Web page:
Bread is now so expensive that only the rich can afford to eat it
A Zimbabwean student, who asked to remain anonymous, told the BBC News website how she copes with living in a country with runaway inflation.
According to official figures, Zimbabwe's annual inflation rate now stands at 1593% - the world's highest.
The cost of absolutely everything in Zimbabwe has gone up. I am a student and my bus to the campus has trebled in price in the last two months. The cost of a meal has increased tenfold.
Most people have had to remove bread, milk, meat and eggs from their daily diets as these things are just too expensive now.
The implications of this rise in inflation are very serious. What it really means is the poor are getting even poorer.
In the last year, my school fees have quadrupled
Conditions are quite unbelievable as they are. People live in shacks if they are lucky, many simply live on the streets.
In the last year, my school fees have quadrupled. I know I am blessed, I am one of the lucky ones as I can still afford to go.
The atmosphere at university is one of support. We are very close and we help each other. Many people have been forced to leave because of this price rise but we all pull together and donate money so our friends can continue with their studies.
Education is a big problem in this country. The cost of basic secondary education has soared. Many young people have no choice but to drop out. It is very sad, there are no jobs for them to take up when they leave. Life is bleak.
Out of control
Daily life is enormously affected by this inflation. The cost of electricity, fuel and water is now out of control.
Many parts of Harare now experience blackouts
The rise in petrol prices has meant that travelling by public transport has become very expensive, too expensive for most people. I know of some who walk 30km or 40km each way just to get to work.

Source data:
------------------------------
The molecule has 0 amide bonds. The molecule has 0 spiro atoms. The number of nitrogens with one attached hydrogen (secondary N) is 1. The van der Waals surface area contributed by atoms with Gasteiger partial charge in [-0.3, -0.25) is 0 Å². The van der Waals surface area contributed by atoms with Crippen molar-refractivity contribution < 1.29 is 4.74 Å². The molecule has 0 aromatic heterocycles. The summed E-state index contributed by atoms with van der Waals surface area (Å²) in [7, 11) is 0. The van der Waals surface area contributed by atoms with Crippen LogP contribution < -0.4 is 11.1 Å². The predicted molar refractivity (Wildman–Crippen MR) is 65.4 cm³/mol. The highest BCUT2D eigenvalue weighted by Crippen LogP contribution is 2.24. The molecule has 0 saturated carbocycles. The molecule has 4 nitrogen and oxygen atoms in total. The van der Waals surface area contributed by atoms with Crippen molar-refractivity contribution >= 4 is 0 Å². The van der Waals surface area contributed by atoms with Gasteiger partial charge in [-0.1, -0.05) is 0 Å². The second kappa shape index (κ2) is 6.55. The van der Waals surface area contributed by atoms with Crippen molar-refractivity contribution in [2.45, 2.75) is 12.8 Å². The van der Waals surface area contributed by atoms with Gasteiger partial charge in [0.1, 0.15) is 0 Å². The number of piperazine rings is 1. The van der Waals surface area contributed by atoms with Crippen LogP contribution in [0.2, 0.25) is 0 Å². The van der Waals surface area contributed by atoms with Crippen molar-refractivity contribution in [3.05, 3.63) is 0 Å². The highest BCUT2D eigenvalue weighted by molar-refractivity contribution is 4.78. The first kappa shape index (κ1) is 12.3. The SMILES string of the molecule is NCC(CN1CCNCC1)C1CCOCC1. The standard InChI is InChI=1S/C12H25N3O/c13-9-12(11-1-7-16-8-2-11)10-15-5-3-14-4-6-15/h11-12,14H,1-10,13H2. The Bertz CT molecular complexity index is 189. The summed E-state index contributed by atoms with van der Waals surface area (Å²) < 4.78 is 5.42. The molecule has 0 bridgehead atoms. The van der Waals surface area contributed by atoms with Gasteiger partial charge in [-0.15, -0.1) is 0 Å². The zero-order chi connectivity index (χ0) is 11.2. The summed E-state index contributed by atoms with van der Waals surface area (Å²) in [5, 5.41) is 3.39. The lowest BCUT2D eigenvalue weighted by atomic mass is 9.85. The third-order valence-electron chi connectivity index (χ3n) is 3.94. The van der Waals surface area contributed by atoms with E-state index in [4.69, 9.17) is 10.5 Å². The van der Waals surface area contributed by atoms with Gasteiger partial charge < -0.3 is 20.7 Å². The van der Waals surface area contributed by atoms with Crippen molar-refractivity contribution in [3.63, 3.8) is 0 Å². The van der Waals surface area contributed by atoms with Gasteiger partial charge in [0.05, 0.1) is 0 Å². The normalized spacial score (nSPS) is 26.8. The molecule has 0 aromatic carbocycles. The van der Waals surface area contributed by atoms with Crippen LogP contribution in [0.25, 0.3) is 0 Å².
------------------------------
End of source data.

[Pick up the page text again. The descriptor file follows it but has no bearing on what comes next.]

My place of study is very far so I have no other option but to get on public transport. I don't know what will happen if prices go up much more though.
Water has been known to go for many weeks on end. My university has experienced many electricity blackouts but we just have to continue as best we can. It can happen at any time, those in authority do not have fixed times for turning it off.
Many people are now turning to the black market either as black market dealers or as customers of the black market to make ends meet.
Sanitary pads are not an option... women have no choice but to use cloth instead
If I get money, that's what I do. I buy foreign currency on the black market in order to safeguard it from the runaway inflation rates we are experiencing.
Life is just terrible in Zimbabwe. We are unable to buy the basics any more. Soap, lotions and even cooking oil cost around $20,000 (US$80 officially, US$4 on the black market) now.
Sanitary pads are simply not an option for women as they are just too expensive. Women have no choice but to use cloth instead.
The basics are not so basic to us anymore.
This is why I'm so determined to continue with my education. I am very ambitious and I hope to own my own company one day.
Hopefully that way, I will be able to help Zimbabwe out of this desperate situation.